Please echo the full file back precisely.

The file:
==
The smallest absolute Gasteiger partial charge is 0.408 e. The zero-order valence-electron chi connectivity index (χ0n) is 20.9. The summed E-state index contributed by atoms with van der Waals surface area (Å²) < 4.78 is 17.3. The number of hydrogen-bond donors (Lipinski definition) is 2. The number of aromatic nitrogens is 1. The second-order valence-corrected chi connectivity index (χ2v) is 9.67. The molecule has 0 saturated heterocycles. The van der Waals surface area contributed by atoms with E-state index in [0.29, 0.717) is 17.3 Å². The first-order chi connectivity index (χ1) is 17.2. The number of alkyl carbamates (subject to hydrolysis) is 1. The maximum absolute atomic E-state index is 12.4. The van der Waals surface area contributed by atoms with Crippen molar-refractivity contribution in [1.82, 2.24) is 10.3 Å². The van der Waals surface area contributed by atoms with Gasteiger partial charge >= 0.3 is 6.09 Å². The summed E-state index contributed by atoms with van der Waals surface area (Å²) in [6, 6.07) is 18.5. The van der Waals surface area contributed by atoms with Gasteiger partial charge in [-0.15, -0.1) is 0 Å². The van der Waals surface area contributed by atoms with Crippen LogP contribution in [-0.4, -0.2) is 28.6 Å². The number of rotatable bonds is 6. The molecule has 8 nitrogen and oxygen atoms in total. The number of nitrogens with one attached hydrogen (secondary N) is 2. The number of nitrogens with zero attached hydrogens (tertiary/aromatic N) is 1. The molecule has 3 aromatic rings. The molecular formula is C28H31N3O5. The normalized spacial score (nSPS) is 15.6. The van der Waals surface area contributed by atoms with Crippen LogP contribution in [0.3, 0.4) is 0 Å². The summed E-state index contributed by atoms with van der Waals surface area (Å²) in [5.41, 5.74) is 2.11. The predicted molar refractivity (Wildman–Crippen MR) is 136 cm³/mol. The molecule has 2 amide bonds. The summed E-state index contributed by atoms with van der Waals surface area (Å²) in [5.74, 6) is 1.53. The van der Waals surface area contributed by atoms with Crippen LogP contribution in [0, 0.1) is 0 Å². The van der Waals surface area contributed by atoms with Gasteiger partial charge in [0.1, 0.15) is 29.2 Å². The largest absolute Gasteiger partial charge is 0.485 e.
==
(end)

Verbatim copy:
The smallest absolute Gasteiger partial charge is 0.408 e. The zero-order valence-electron chi connectivity index (χ0n) is 20.9. The summed E-state index contributed by atoms with van der Waals surface area (Å²) < 4.78 is 17.3. The number of hydrogen-bond donors (Lipinski definition) is 2. The number of aromatic nitrogens is 1. The second-order valence-corrected chi connectivity index (χ2v) is 9.67. The molecule has 0 saturated heterocycles. The van der Waals surface area contributed by atoms with E-state index in [0.29, 0.717) is 17.3 Å². The first-order chi connectivity index (χ1) is 17.2. The number of alkyl carbamates (subject to hydrolysis) is 1. The maximum absolute atomic E-state index is 12.4. The van der Waals surface area contributed by atoms with Crippen molar-refractivity contribution in [1.82, 2.24) is 10.3 Å². The van der Waals surface area contributed by atoms with Gasteiger partial charge >= 0.3 is 6.09 Å². The summed E-state index contributed by atoms with van der Waals surface area (Å²) in [6, 6.07) is 18.5. The van der Waals surface area contributed by atoms with Gasteiger partial charge in [-0.15, -0.1) is 0 Å². The van der Waals surface area contributed by atoms with Crippen LogP contribution in [-0.4, -0.2) is 28.6 Å². The number of rotatable bonds is 6. The molecule has 8 nitrogen and oxygen atoms in total. The number of nitrogens with one attached hydrogen (secondary N) is 2. The number of nitrogens with zero attached hydrogens (tertiary/aromatic N) is 1. The molecule has 3 aromatic rings. The molecular formula is C28H31N3O5. The normalized spacial score (nSPS) is 15.6. The van der Waals surface area contributed by atoms with Crippen LogP contribution in [0.3, 0.4) is 0 Å². The summed E-state index contributed by atoms with van der Waals surface area (Å²) in [5.41, 5.74) is 2.11. The predicted molar refractivity (Wildman–Crippen MR) is 136 cm³/mol. The molecule has 2 amide bonds. The summed E-state index contributed by atoms with van der Waals surface area (Å²) in [5.74, 6) is 1.53. The van der Waals surface area contributed by atoms with Crippen LogP contribution in [0, 0.1) is 0 Å². The van der Waals surface area contributed by atoms with Gasteiger partial charge in [0.1, 0.15) is 29.2 Å². The largest absolute Gasteiger partial charge is 0.485 e.